The teeth were almost perfect…
1/30/15

It should be stated from the outset: in order to avoid damaging consequences, tooth wear and erosion phenomena should neither be underestimated nor neglected. To deal with the problem, solutions that are both reliable and relatively uninvasive are now available - which is a relatively new development. Because they are relatively complex, these solutions are not always applied in all dental practices; they require improved techniques and more knowledge about the materials to be used plus an expert knowledge of dental bonding techniques. In the article “A rational and conservative approach to advanced tooth wear”(1), Alain Vanheusden, a professor in the Dental Science Department of the University of Liege, sets out the application and aftercare required for a long and precise procedure which makes it possible to treat these kinds of cases. The objective is clear: to restore masticatory function and give patients and their dentists their smile back.

wear lesionsFor several years, the problem of tooth wear and dental erosion has plagued dentists - and some of their patients. In fact, "more and more young adults consult dentists due to tooth tissue loss of non-carious origin", explains Prof. Alain Vanheusden, head of the Fixed Prosthetics Department at Liege University Hospital. Is it a serious problem? It certainly has the potential to become one.

Among the individuals concerned the tooth enamel becomes worn to the point of disappearing and resulting in the exposure of the underlying dentine which wears away quicker than enamel. This loss of tooth tissue is a serious problem. It causes sensitivity, the tooth becomes fragile to the point of breaking and this results in a visible esthetic difference with regard to the height (size) of the tooth. Another potential risk is present, that of an imbalance in dental occlusion.

Dental occlusion refers to the fact that our jaws and teeth should fit together snugly but dental erosion can “erase” or modify the indispensable points of contact between the teeth of the two jaws. In time, this imbalanced occlusion alters masticatory function and dental esthetics. In some cases, imbalanced occlusion can cause a malfunction in the temporomandibular joint (this is the joint that enables the mouth to open and close). The possible consequences of this are symptoms such as pain, spasms, jaw clenching and headaches and all of this is caused by “worn” teeth in the first place!

Formidable enemies

Since the end of the 20th century most European countries including our own have seen a reduction in the incidence of tooth decay. This represents real progress from a public health point of view! “The effects of fluoride, dental health campaigns, and improvements in techniques used and conservative dental materials have proved fruitful”, states the head of department. Yet dentists, and the wider population should not be content merely to fight against tooth decay (and caring for gums), but they should also deal with those other enemies of teeth, tooth wear and erosion.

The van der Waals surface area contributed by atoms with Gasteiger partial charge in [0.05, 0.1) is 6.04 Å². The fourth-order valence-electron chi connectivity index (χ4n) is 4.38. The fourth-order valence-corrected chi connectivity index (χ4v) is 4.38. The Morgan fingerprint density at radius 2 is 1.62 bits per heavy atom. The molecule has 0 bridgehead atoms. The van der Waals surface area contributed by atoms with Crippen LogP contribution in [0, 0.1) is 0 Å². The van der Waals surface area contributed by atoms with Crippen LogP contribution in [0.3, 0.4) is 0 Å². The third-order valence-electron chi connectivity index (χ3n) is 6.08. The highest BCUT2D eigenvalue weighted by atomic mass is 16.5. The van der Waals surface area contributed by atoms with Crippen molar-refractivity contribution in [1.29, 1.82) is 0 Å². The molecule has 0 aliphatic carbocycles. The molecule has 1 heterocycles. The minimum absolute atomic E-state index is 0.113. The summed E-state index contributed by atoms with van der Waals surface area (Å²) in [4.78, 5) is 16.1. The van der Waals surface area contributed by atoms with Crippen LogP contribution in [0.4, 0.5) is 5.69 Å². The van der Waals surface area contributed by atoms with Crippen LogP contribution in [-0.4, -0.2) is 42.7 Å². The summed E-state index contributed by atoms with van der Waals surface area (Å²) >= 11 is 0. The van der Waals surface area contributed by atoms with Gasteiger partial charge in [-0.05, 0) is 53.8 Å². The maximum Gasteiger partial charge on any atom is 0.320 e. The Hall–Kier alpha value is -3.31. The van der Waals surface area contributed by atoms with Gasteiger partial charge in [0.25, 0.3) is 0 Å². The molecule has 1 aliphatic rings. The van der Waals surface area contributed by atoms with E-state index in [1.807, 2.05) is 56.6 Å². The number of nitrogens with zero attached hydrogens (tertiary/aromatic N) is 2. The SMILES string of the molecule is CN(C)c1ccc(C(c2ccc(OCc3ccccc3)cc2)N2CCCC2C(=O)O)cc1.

“The hundreds of scientific articles that have been published on this subject during the last five years show the extent to which the problem has become a major preoccupation for dental practices”, says Alain Vanheusden.  This increasing threat has been caused by a combination of factors. Firstly, thanks to more efficient and conservative treatments (conservative refers to the preference of dentists for preserving and saving teeth when possible) the average life-expectancy for teeth has increased. Because we are living longer we keep our teeth for longer and this means they are even more exposed to tooth wear or erosion.

Other causes linked to our lives and behaviour come into play here. Our stress levels, our dietary habits and our medicines all play a part in the phenomenon of tooth wear and erosion. Under the effects of stress we can grit our teeth and/or grind them involuntarily and sometimes even unconsciously particularly during sleep. This bruxism applies a mechanical force to our teeth but the latter are not equipped to definitively resist this force. “It is important to point out that the intensity of the forces exerted greatly exceed those that apply during mastication”, explains Prof. Vanheusden. Stress, which is a social phenomenon, is therefore indirectly responsible for oral health problems…

Vanheusden, Alain , Approche prothétique rationnelle et conservatrice d'usure dentaire avancée, in Revue d'Odonto-Stomatologie [=ROS] (2014), 43(3), 251-268 Septembre 2014.

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